This Quarterly Performance Report covers the reporting period between January 1 and March 31, 2017.
Total Calls for Service – All Priorities
The OPS has received an average of 345,000 calls for service annually over the past five years. This includes both calls that were dispatched and those that were handled through alternative means.
Figure 1: Total Calls for Service (All Priorities)
In the first quarter the OPS received 74,100 calls for service, nearly 6,400 fewer calls (-8%) compared to the same period last year. The decline was driven by 4,700 fewer alternative response calls. Nearly 80% of total calls received in the first quarter required an on scene police presence (57,100).
The 1,600 fewer mobile response calls, included: -1,200 Traffic Stops (-8%), -400 By-Law Risk to Public (-71%), -280 Alarm calls (-6%).The declining trend of By-Law calls continues as calls to By-Law infractions not determined to have a serious public safety component are now referred to the City of Ottawa By-law Services.
A decline in calls was offset by an increase in incidents reported online. The OPS online reporting service has continued to grow during the first quarter as a result of the Service Initiative’s Demand Management Project. Online reporting was implemented to use alternate resources to address non emergency calls. There were nearly 2,700 reports received online in the first quarter compared to 460 reports from the same period last year. This represents an increase of more than 2,000 reports, the result of increased reports of Theft < From Vehicle (340), Traffic complaints (300), Mischief to Property (180) and Theft<$5000 (172). There were also 300 Fraud and 65 Drug complaints reported online since the OPS enabled these call types for online reporting during the first quarter.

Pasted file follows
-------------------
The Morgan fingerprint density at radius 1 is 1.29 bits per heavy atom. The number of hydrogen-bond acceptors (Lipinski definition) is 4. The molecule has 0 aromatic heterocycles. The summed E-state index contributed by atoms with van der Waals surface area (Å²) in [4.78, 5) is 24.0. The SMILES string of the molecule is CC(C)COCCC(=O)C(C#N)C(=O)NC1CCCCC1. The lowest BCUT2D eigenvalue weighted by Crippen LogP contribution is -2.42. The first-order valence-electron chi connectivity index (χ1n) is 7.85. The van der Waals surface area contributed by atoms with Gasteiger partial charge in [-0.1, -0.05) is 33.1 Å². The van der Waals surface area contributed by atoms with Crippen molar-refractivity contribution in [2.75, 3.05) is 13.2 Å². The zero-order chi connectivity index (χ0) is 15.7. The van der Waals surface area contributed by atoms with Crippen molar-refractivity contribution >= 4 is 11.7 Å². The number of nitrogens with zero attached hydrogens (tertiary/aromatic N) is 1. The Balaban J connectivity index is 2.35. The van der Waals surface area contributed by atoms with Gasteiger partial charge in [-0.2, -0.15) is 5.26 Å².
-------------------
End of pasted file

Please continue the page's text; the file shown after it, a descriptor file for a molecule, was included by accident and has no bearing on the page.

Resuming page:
Emergency Calls for Service (Priority 1)
The Ottawa Police Call Response Protocol reflects the need to respond to citizens’ calls for assistance in a manner that reflects the seriousness of the incident, while weighing the interests of the safety of police officers and the general public. The circumstances surrounding the incident determine the priority level assigned.
Calls classified as Priority 1 (P1) include all events involving a known imminent danger to life; actual or potential danger for bodily injury or death; crimes in progress or imminent. These calls include the known use of weapons or apparent life-threatening injuries, and all police officers require assistance calls.
Figure 2: Priority 1 (P1) Calls for Service